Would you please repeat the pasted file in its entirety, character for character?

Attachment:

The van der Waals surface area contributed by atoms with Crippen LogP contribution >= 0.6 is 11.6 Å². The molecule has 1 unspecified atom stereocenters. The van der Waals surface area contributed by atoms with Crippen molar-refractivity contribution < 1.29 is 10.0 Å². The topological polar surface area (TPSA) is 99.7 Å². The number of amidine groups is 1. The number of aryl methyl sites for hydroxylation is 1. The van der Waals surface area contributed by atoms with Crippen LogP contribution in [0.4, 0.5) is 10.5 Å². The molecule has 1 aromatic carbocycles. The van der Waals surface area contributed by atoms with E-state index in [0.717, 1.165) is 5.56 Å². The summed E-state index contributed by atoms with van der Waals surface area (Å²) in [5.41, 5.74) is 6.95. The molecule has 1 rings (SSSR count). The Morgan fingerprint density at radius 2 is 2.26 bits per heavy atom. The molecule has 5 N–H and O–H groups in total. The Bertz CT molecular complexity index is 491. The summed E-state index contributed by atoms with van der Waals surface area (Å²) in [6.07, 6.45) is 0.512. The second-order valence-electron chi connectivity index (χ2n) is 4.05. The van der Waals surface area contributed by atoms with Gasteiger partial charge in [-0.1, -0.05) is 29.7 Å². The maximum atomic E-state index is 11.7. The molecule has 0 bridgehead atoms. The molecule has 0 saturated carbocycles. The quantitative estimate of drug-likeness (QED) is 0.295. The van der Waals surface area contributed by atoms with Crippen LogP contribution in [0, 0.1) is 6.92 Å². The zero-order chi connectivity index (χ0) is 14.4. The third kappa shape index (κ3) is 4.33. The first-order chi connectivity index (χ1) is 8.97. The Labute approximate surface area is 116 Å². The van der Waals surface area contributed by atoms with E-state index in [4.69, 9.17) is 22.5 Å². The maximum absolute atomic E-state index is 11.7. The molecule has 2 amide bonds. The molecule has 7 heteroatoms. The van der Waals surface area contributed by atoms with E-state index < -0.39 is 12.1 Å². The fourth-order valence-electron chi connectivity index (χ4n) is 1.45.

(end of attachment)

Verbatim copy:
The van der Waals surface area contributed by atoms with Crippen LogP contribution >= 0.6 is 11.6 Å². The molecule has 1 unspecified atom stereocenters. The van der Waals surface area contributed by atoms with Crippen molar-refractivity contribution < 1.29 is 10.0 Å². The topological polar surface area (TPSA) is 99.7 Å². The number of amidine groups is 1. The number of aryl methyl sites for hydroxylation is 1. The van der Waals surface area contributed by atoms with Crippen LogP contribution in [0.4, 0.5) is 10.5 Å². The molecule has 1 aromatic carbocycles. The van der Waals surface area contributed by atoms with E-state index in [0.717, 1.165) is 5.56 Å². The summed E-state index contributed by atoms with van der Waals surface area (Å²) in [5.41, 5.74) is 6.95. The molecule has 1 rings (SSSR count). The Morgan fingerprint density at radius 2 is 2.26 bits per heavy atom. The molecule has 5 N–H and O–H groups in total. The Bertz CT molecular complexity index is 491. The summed E-state index contributed by atoms with van der Waals surface area (Å²) in [6.07, 6.45) is 0.512. The second-order valence-electron chi connectivity index (χ2n) is 4.05. The van der Waals surface area contributed by atoms with Gasteiger partial charge in [-0.1, -0.05) is 29.7 Å². The maximum atomic E-state index is 11.7. The molecule has 0 bridgehead atoms. The molecule has 0 saturated carbocycles. The quantitative estimate of drug-likeness (QED) is 0.295. The van der Waals surface area contributed by atoms with Crippen LogP contribution in [0, 0.1) is 6.92 Å². The zero-order chi connectivity index (χ0) is 14.4. The third kappa shape index (κ3) is 4.33. The first-order chi connectivity index (χ1) is 8.97. The Labute approximate surface area is 116 Å². The van der Waals surface area contributed by atoms with E-state index in [4.69, 9.17) is 22.5 Å². The maximum absolute atomic E-state index is 11.7. The molecule has 2 amide bonds. The molecule has 7 heteroatoms. The van der Waals surface area contributed by atoms with E-state index < -0.39 is 12.1 Å². The fourth-order valence-electron chi connectivity index (χ4n) is 1.45.